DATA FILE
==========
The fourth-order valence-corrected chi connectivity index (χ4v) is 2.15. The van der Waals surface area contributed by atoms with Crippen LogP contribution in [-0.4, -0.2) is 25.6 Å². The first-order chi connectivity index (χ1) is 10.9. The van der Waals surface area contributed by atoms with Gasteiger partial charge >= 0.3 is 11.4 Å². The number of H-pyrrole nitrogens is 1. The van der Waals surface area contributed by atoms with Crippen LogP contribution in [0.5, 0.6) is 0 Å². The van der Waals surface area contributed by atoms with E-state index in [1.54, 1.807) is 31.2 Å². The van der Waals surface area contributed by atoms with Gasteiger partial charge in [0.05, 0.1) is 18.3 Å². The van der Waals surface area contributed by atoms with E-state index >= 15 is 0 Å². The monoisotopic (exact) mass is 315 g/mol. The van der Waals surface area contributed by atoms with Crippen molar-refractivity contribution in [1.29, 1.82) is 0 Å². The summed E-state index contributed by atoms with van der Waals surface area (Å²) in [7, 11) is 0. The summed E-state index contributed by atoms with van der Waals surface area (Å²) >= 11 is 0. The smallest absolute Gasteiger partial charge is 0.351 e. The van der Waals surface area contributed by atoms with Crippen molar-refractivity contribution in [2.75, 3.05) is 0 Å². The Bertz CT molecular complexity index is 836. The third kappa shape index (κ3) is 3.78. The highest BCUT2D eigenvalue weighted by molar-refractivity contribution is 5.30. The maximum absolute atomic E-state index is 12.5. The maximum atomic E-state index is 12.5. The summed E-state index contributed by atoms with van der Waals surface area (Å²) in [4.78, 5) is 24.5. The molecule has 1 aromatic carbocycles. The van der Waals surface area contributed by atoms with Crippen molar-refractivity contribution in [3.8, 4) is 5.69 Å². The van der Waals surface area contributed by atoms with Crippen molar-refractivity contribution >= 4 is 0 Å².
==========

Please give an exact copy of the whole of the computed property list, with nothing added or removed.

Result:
The fourth-order valence-corrected chi connectivity index (χ4v) is 2.15. The van der Waals surface area contributed by atoms with Crippen LogP contribution in [-0.4, -0.2) is 25.6 Å². The first-order chi connectivity index (χ1) is 10.9. The van der Waals surface area contributed by atoms with Gasteiger partial charge >= 0.3 is 11.4 Å². The number of H-pyrrole nitrogens is 1. The van der Waals surface area contributed by atoms with Crippen LogP contribution in [0.5, 0.6) is 0 Å². The van der Waals surface area contributed by atoms with E-state index in [1.54, 1.807) is 31.2 Å². The van der Waals surface area contributed by atoms with Gasteiger partial charge in [0.05, 0.1) is 18.3 Å². The van der Waals surface area contributed by atoms with E-state index >= 15 is 0 Å². The monoisotopic (exact) mass is 315 g/mol. The van der Waals surface area contributed by atoms with Crippen molar-refractivity contribution in [1.29, 1.82) is 0 Å². The summed E-state index contributed by atoms with van der Waals surface area (Å²) in [7, 11) is 0. The summed E-state index contributed by atoms with van der Waals surface area (Å²) >= 11 is 0. The smallest absolute Gasteiger partial charge is 0.351 e. The van der Waals surface area contributed by atoms with Crippen molar-refractivity contribution in [2.75, 3.05) is 0 Å². The Bertz CT molecular complexity index is 836. The third kappa shape index (κ3) is 3.78. The highest BCUT2D eigenvalue weighted by molar-refractivity contribution is 5.30. The maximum absolute atomic E-state index is 12.5. The maximum atomic E-state index is 12.5. The summed E-state index contributed by atoms with van der Waals surface area (Å²) in [4.78, 5) is 24.5. The molecule has 1 aromatic carbocycles. The van der Waals surface area contributed by atoms with Crippen molar-refractivity contribution in [3.8, 4) is 5.69 Å². The van der Waals surface area contributed by atoms with Crippen molar-refractivity contribution >= 4 is 0 Å².